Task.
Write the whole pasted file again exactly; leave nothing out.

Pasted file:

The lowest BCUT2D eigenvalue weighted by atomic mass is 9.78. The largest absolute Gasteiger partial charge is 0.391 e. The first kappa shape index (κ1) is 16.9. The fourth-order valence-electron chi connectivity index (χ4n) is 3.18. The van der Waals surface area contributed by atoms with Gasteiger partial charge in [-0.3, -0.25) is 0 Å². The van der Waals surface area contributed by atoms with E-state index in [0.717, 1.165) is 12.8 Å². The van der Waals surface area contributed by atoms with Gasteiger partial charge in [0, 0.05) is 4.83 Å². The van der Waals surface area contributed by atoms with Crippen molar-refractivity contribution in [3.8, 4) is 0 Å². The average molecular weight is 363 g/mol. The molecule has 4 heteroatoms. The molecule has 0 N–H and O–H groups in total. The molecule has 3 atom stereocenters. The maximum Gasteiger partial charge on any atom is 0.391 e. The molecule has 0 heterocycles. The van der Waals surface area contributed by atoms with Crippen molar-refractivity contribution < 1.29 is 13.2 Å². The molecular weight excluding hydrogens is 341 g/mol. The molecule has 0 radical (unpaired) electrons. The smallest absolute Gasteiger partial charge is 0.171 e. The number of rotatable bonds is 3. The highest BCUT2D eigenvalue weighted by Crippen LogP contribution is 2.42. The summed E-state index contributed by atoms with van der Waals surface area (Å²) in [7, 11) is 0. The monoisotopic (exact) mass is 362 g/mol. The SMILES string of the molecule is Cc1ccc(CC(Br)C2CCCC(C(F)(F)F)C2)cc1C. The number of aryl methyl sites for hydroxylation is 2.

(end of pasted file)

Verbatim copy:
The lowest BCUT2D eigenvalue weighted by atomic mass is 9.78. The largest absolute Gasteiger partial charge is 0.391 e. The first kappa shape index (κ1) is 16.9. The fourth-order valence-electron chi connectivity index (χ4n) is 3.18. The van der Waals surface area contributed by atoms with Gasteiger partial charge in [-0.3, -0.25) is 0 Å². The van der Waals surface area contributed by atoms with E-state index in [0.717, 1.165) is 12.8 Å². The van der Waals surface area contributed by atoms with Gasteiger partial charge in [0, 0.05) is 4.83 Å². The van der Waals surface area contributed by atoms with Crippen molar-refractivity contribution in [3.8, 4) is 0 Å². The average molecular weight is 363 g/mol. The molecule has 4 heteroatoms. The molecule has 0 N–H and O–H groups in total. The molecule has 3 atom stereocenters. The maximum Gasteiger partial charge on any atom is 0.391 e. The molecule has 0 heterocycles. The van der Waals surface area contributed by atoms with Crippen molar-refractivity contribution < 1.29 is 13.2 Å². The molecular weight excluding hydrogens is 341 g/mol. The molecule has 0 radical (unpaired) electrons. The smallest absolute Gasteiger partial charge is 0.171 e. The number of rotatable bonds is 3. The highest BCUT2D eigenvalue weighted by Crippen LogP contribution is 2.42. The summed E-state index contributed by atoms with van der Waals surface area (Å²) in [7, 11) is 0. The monoisotopic (exact) mass is 362 g/mol. The SMILES string of the molecule is Cc1ccc(CC(Br)C2CCCC(C(F)(F)F)C2)cc1C. The number of aryl methyl sites for hydroxylation is 2.